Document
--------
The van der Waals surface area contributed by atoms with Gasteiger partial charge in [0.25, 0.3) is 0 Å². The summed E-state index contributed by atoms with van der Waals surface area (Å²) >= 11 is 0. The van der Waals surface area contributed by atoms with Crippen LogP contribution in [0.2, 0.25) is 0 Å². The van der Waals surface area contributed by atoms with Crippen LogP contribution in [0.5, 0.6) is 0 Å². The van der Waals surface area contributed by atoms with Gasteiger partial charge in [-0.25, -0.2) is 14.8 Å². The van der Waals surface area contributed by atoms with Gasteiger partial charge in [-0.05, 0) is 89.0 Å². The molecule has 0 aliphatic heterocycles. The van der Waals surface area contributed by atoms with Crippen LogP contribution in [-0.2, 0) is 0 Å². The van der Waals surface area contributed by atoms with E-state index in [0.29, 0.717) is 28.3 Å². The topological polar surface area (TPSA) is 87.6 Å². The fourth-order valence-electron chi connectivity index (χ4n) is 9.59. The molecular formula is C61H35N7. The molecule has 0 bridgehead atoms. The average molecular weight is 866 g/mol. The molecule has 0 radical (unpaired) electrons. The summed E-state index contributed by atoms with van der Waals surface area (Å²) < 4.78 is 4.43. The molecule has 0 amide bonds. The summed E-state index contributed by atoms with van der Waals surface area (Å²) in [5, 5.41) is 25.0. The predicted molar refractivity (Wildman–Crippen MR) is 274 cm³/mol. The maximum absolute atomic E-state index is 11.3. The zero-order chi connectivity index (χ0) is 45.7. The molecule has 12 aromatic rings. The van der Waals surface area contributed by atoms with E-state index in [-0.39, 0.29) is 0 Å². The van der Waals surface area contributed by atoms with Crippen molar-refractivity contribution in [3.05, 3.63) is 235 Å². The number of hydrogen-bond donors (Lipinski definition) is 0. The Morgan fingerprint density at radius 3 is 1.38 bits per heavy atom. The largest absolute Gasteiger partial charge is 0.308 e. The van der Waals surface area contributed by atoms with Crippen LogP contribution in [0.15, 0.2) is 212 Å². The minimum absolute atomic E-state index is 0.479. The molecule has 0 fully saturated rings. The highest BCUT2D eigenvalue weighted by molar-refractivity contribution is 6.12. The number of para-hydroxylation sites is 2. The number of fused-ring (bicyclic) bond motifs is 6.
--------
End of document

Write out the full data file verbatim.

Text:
The van der Waals surface area contributed by atoms with Gasteiger partial charge in [0.25, 0.3) is 0 Å². The summed E-state index contributed by atoms with van der Waals surface area (Å²) >= 11 is 0. The van der Waals surface area contributed by atoms with Crippen LogP contribution in [0.2, 0.25) is 0 Å². The van der Waals surface area contributed by atoms with Crippen LogP contribution in [0.5, 0.6) is 0 Å². The van der Waals surface area contributed by atoms with Gasteiger partial charge in [-0.25, -0.2) is 14.8 Å². The van der Waals surface area contributed by atoms with Gasteiger partial charge in [-0.05, 0) is 89.0 Å². The molecule has 0 aliphatic heterocycles. The van der Waals surface area contributed by atoms with Crippen LogP contribution in [-0.2, 0) is 0 Å². The van der Waals surface area contributed by atoms with E-state index in [0.29, 0.717) is 28.3 Å². The topological polar surface area (TPSA) is 87.6 Å². The fourth-order valence-electron chi connectivity index (χ4n) is 9.59. The molecular formula is C61H35N7. The molecule has 0 bridgehead atoms. The average molecular weight is 866 g/mol. The molecule has 0 radical (unpaired) electrons. The summed E-state index contributed by atoms with van der Waals surface area (Å²) < 4.78 is 4.43. The molecule has 0 amide bonds. The summed E-state index contributed by atoms with van der Waals surface area (Å²) in [5, 5.41) is 25.0. The predicted molar refractivity (Wildman–Crippen MR) is 274 cm³/mol. The maximum absolute atomic E-state index is 11.3. The zero-order chi connectivity index (χ0) is 45.7. The molecule has 12 aromatic rings. The van der Waals surface area contributed by atoms with E-state index in [-0.39, 0.29) is 0 Å². The van der Waals surface area contributed by atoms with Crippen molar-refractivity contribution in [3.05, 3.63) is 235 Å². The number of hydrogen-bond donors (Lipinski definition) is 0. The Morgan fingerprint density at radius 3 is 1.38 bits per heavy atom. The largest absolute Gasteiger partial charge is 0.308 e. The van der Waals surface area contributed by atoms with Crippen LogP contribution in [0.15, 0.2) is 212 Å². The minimum absolute atomic E-state index is 0.479. The molecule has 0 fully saturated rings. The highest BCUT2D eigenvalue weighted by molar-refractivity contribution is 6.12. The number of para-hydroxylation sites is 2. The number of fused-ring (bicyclic) bond motifs is 6.